20 years ago Whedon was a young scriptwriter who came up with the idea that maybe the cute blonde girl that walks into a dark lane doesn’t have to get axe-murdered, and can instead be the hero of the story. That led to a campy movie that fell far short of his ideals (but one I really really enjoyed), so far in fact that he walked away from the production and concentrated on fixing up other people’s scripts.

A few years later he had the chance to revisit his heroine and explore her fate on the smaller screens of TV, and so for seven years audiences watched Buffy struggle with her destiny to stand against vampires and demons while trying to be a normal teenager. Long before Stephanie Myers was penning vampires that sparkled in the sun (you have no idea how nauseated I feel writing that) Buffy’s struggles became more complex when she fell in love with Angel, the vampire cursed with a soul, then with one time enemy and later ally, Spike. Buffy saved the world one last time on our TVs in 2003, even dieing a couple of times in the process. Today she and her friends live on in comics published by Dark Horse and overseen by Whedon.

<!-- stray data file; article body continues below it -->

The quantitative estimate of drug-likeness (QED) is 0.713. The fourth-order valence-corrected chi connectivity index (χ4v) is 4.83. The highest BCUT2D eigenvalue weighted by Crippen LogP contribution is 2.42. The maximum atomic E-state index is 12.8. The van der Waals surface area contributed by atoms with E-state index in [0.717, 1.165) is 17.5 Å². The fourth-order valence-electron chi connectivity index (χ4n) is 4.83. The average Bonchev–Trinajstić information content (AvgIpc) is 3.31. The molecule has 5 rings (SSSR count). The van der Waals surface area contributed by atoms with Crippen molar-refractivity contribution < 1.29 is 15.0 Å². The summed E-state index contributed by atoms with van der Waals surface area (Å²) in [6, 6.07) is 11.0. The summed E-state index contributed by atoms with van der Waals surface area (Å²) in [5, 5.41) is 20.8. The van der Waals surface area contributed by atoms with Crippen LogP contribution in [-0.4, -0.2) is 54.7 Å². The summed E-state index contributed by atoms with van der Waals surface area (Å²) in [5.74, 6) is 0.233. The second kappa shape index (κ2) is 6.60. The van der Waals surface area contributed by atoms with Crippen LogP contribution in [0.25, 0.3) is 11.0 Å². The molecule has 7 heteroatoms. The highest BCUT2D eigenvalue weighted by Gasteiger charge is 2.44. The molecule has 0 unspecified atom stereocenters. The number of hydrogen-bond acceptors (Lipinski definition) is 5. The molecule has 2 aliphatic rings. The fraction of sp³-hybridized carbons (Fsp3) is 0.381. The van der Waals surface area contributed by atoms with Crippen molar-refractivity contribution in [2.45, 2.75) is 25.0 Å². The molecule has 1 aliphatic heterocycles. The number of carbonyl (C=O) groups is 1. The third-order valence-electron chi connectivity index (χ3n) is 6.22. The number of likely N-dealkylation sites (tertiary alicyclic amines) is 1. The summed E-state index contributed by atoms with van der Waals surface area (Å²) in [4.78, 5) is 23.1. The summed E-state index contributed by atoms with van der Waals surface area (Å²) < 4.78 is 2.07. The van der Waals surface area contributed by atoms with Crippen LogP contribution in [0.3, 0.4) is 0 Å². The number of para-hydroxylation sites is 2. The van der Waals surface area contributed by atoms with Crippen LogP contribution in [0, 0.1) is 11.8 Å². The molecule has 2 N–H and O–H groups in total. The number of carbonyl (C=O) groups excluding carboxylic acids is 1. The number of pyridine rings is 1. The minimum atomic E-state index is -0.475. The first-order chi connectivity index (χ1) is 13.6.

And this is one of the reasons why fans are both clapping their hands with glee about The Avengers, but also being a little fearful.

You see when Whedon is good he is very, very good. Seasons two and three of Buffy were ground breaking for TV excellence. Season 4 had some rough bits but was still very good. Yet by Season 5 Whedon had started to pull back, going off to explore new projects, and the quality of Buffy suffered. At the time of Buffy he was also working on its spin-off series, Angel, and a completely new concept, Firefly, a sci-fi Western that sadly only lasted a season. The latter had such promise that in a strange reversal of the 'Buffy movie, followed by Buffy TV series' formula, he was able to finish Firefly as a film, Serenity.

The man is incredibly prolific, just before making The Avengers, he filmed Cabin the Woods, a horror film that promises to redefine that rather tired genre. It even has Chris Hemsworth before he was Thor.

Then, when filming for The Avengers was wrapped up, rather than going and getting some sleep like a normal person, he managed to film a version of Much Ado About Nothing in 12 days, in his home. Sure the script was already done but, even so, it takes a dedicated storyteller to go from one to the other.